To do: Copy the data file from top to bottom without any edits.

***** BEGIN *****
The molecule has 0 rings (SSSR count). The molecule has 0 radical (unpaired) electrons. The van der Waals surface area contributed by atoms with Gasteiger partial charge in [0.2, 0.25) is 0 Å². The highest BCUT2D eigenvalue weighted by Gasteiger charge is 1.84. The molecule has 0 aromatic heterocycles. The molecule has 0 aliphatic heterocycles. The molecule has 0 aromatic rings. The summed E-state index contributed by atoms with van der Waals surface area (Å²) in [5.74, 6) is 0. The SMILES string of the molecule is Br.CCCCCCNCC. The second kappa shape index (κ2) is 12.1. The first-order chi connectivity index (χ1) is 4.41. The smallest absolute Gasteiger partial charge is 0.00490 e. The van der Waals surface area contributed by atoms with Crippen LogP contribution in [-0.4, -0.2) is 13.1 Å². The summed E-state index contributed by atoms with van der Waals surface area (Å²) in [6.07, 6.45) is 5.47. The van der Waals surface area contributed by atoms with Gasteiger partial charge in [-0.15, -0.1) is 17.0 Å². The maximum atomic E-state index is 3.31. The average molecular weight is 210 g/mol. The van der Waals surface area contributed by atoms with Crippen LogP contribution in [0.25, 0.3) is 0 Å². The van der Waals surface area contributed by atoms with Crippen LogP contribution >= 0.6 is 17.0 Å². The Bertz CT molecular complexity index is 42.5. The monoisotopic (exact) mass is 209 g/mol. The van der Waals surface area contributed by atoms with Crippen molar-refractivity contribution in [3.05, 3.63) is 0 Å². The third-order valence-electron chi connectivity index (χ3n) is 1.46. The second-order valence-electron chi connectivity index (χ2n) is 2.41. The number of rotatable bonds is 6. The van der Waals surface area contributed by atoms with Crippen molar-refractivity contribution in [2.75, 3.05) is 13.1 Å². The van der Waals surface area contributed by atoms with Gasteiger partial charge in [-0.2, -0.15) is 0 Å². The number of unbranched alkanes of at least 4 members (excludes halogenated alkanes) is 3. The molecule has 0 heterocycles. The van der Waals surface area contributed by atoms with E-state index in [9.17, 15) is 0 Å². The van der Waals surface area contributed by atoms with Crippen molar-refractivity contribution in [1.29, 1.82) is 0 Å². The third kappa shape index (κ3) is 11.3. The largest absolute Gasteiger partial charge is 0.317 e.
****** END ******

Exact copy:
The molecule has 0 rings (SSSR count). The molecule has 0 radical (unpaired) electrons. The van der Waals surface area contributed by atoms with Gasteiger partial charge in [0.2, 0.25) is 0 Å². The highest BCUT2D eigenvalue weighted by Gasteiger charge is 1.84. The molecule has 0 aromatic heterocycles. The molecule has 0 aliphatic heterocycles. The molecule has 0 aromatic rings. The summed E-state index contributed by atoms with van der Waals surface area (Å²) in [5.74, 6) is 0. The SMILES string of the molecule is Br.CCCCCCNCC. The second kappa shape index (κ2) is 12.1. The first-order chi connectivity index (χ1) is 4.41. The smallest absolute Gasteiger partial charge is 0.00490 e. The van der Waals surface area contributed by atoms with Crippen LogP contribution in [-0.4, -0.2) is 13.1 Å². The summed E-state index contributed by atoms with van der Waals surface area (Å²) in [6.07, 6.45) is 5.47. The van der Waals surface area contributed by atoms with Gasteiger partial charge in [-0.15, -0.1) is 17.0 Å². The maximum atomic E-state index is 3.31. The average molecular weight is 210 g/mol. The van der Waals surface area contributed by atoms with Crippen LogP contribution in [0.25, 0.3) is 0 Å². The van der Waals surface area contributed by atoms with Crippen LogP contribution >= 0.6 is 17.0 Å². The Bertz CT molecular complexity index is 42.5. The monoisotopic (exact) mass is 209 g/mol. The van der Waals surface area contributed by atoms with Crippen molar-refractivity contribution in [3.05, 3.63) is 0 Å². The third-order valence-electron chi connectivity index (χ3n) is 1.46. The second-order valence-electron chi connectivity index (χ2n) is 2.41. The number of rotatable bonds is 6. The van der Waals surface area contributed by atoms with Crippen molar-refractivity contribution in [2.75, 3.05) is 13.1 Å². The van der Waals surface area contributed by atoms with Gasteiger partial charge in [-0.2, -0.15) is 0 Å². The number of unbranched alkanes of at least 4 members (excludes halogenated alkanes) is 3. The molecule has 0 heterocycles. The van der Waals surface area contributed by atoms with E-state index in [9.17, 15) is 0 Å². The van der Waals surface area contributed by atoms with Crippen molar-refractivity contribution in [1.29, 1.82) is 0 Å². The third kappa shape index (κ3) is 11.3. The largest absolute Gasteiger partial charge is 0.317 e.